Another problem was how to help Osvaldo regain flexibility (bending ability) of his hips and knees while lying face down. A special gurney could be built for him with adjustable angles at the hips and knees. Actively moving about on the gurney would also stimulate circulation and thereby speed healing of the pressure sores.

Gurney in straight position.

But the biggest problem was: How could Osvaldo wheel and steer a gurney with one hand?

Solution: A one-hand-drive gurney with adjustable hip and knee angles, and with a cut-out section and lower-level table for his paralyzed arm.

A rectangle was cut out of the bed of the gurney at the level of Osvaldo's right shoulder, so his stiff arm could rest on a small, cushioned table underneath.

Gurney showing cut out space for the arm, and the cushioned table underneath. Gurney in bent position. It bends from straight (no angles) to right angles at the hips and knees.

Osvaldo was first placed on the gurney lying in an almost straight position. The angles of the gurney were slowly adjusted so that, little by little, his hips and knees would bend.


The steering device for the one-arm-drive gurney

A sliding knob attached by a pivoting bar to a wire cable change the angle of the rear wheel and small rear caster wheel.

  • A sliding knob is attached by a pivoting bar to a wire cable.
  • The knob slides up and down to change the angle of the rear wheel. It screws down tightly to hold the rear wheel in the desired position.
  • The cable, which passes through a series of D-rings, controls the angle of a single, small rear caster wheel.
  • A lever arm, attached to the vertical post of the caster wheel, is pulled in one direction by the cable, and in the other direction by a spring.

To move straight ahead, Osvaldo tightens the steering knob to hold the rear wheel straight, and rolls the gurney by pushing the hand rim of the left big wheel. To make a turn, he quickly loosens the knob, slides it up or down to angle the caster wheel either to the left or right, and again locks the knob in place. The turn completed, he again moves the knob and locks it in the straight-forward position.

Close-up of hand controls for steering gurney. Close-up showing steering lever, spring, and cable.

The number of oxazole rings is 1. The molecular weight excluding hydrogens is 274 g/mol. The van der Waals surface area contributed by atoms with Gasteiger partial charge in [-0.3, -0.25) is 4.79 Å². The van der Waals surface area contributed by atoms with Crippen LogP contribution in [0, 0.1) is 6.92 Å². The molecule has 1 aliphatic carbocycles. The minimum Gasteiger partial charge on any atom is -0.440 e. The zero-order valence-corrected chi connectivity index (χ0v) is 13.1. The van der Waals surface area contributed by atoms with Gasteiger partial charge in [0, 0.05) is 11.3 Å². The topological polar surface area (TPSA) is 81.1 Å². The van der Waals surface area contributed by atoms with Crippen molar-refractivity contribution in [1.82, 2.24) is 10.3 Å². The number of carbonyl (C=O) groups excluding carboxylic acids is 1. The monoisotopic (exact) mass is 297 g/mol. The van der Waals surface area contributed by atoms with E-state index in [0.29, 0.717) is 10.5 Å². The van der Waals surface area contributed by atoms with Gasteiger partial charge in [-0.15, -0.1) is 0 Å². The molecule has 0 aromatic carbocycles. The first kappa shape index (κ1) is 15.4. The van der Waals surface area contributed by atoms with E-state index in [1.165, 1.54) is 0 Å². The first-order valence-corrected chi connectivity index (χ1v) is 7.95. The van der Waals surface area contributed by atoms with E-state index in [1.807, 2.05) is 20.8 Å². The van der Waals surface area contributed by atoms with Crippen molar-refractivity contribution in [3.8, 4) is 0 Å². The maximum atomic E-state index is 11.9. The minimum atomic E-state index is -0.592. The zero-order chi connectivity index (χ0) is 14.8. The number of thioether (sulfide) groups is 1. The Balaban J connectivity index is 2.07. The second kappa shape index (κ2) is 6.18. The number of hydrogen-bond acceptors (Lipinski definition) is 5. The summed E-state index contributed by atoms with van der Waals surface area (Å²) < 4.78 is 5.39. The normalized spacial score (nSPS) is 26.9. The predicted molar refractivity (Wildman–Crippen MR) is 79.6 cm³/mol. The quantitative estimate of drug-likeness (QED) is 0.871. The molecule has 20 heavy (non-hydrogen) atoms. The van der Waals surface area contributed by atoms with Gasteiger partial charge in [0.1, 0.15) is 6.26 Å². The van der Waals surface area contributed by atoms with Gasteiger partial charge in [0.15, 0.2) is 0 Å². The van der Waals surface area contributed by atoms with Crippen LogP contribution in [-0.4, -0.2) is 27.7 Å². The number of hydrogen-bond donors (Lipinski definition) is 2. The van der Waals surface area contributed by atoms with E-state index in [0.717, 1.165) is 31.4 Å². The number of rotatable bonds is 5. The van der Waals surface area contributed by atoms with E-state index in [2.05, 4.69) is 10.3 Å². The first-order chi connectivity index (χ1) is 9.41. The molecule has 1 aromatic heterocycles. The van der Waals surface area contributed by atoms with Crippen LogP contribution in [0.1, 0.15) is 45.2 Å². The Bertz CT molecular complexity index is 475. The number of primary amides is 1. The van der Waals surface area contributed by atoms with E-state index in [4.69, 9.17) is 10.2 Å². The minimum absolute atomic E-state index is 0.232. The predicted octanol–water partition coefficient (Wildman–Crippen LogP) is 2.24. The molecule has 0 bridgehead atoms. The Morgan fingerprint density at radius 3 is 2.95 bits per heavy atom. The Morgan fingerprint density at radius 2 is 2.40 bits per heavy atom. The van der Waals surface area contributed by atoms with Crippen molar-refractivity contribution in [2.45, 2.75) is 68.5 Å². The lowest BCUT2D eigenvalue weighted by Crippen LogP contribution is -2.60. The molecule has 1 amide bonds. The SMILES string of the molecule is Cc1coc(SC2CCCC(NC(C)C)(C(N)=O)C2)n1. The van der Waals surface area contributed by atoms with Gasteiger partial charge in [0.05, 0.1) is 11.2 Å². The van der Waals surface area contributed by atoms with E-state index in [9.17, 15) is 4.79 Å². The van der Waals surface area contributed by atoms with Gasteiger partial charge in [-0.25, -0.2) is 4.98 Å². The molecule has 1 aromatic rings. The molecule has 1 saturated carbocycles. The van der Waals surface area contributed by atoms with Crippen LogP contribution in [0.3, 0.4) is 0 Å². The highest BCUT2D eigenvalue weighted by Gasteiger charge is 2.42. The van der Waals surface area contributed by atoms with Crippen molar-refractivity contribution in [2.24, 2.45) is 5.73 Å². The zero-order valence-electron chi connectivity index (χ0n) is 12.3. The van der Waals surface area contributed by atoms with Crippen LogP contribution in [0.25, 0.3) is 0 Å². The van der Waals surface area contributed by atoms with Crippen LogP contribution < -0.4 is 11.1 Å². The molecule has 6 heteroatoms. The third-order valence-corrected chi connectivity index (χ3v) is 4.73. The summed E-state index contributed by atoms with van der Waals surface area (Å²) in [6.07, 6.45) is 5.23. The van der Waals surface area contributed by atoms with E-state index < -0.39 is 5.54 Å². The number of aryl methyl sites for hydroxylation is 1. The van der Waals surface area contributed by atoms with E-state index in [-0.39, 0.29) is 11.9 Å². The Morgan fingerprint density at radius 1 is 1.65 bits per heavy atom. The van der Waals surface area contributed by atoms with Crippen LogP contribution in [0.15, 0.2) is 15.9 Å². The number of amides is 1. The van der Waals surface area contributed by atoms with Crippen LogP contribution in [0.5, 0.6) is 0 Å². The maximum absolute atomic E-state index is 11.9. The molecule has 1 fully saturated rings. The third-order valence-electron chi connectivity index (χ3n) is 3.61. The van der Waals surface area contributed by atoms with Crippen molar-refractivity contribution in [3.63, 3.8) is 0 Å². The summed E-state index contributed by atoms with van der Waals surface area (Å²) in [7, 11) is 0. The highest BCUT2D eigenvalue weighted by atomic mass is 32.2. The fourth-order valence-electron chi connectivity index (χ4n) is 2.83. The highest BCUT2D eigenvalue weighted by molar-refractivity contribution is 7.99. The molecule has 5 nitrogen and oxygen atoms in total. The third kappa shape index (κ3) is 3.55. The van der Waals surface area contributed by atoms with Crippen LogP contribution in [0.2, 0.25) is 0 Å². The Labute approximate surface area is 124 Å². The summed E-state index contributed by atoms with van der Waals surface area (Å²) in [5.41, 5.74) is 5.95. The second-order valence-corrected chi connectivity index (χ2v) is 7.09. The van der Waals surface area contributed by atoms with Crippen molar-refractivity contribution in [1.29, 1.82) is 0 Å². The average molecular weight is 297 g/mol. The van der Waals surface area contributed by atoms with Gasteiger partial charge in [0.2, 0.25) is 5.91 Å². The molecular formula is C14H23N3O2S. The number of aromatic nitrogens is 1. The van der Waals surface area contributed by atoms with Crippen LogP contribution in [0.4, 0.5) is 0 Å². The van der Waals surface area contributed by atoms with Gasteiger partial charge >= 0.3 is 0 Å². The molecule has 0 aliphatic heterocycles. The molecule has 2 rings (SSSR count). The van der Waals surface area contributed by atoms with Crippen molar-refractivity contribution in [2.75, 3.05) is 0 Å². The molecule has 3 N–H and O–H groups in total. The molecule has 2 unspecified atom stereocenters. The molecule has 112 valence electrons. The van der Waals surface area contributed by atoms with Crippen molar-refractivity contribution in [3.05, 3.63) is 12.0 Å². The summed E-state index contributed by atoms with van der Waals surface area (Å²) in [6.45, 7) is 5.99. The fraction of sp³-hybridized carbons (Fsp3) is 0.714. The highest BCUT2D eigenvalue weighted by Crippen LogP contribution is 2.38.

Jaime, a member of the PROJIMO team, works on Osvaldo's wheelchair. As a paraplegic person who works from a gurney, Jaime well understands Osvaldo's needs. He is a marvelous role model for the younger boy.

Results: Although it had certain problems and limitations, the gurney was a great success for Osvaldo. Through repeated experimentation, and a flood of complaints and suggestions by Osvaldo, the steering mechanism was gradually improved.

At first, too much force was required to make a right turn, and only a very wide turn was possible. But, by placing the D-ring (pulley) nearest the caster further back to provide a pull at closer to 90 degrees, sharper turns could be made, and made more easily. Also, at Osvaldo's insistence, a rack was added on the front of the gurney to hold a large bottle of water (see page 197). This request by Osvaldo reflected his growing interest in making sure he drank enough liquids to avoid further urinary infections.


At first it was very difficult to place Osvaldo on the gurney and to position his hyper-sensitive arm without hurting him. But after a few days, the arm began to get a little more limber and the boy learned to help position both himself and his arm. Once in position, he was soon able to stay comfortably on the gurney for hours.

As the angles of the gurney at Osvaldo's hips and knees were gradually increased, the flexibility of his joints improved rapidly. Osvaldo soon began to spend much of the time on the gurney with his hips fairly straight and his knees bent up. The elevated position of his feet helped to prevent them from swelling. This, in turn, helped his ankle sores to heal.

In summary:

The gurney contributed to Osvaldo's rehabilitation in a wide variety of ways:

Osvaldo on his gurney.

  • It helped to heal his sores by removing the pressure on them (by his lying face down). Also, his energetic activity on the gurney improved his circulation, which helped the sores to heal faster.
  • It protected his hypersensitive right hand by supporting it on a pillow below his body. But at the same time, his activity on the gurney caused some movement of his delicate arm and hand. He tolerated this because his mind was on other things and he was having a good time. Gradually his hand became less sensitive, so that he cautiously began to move it, to wash it himself, and to gently do exercises to get back flexibility. (Although the hand remained paralyzed, some strength returned in his shoulder, and eventually he started using it as a helping hand.)
  • The hinged bed of the gurney helped to correct the extension contractures of his hips and knees, by gradually increasing the bend of its jointed sections.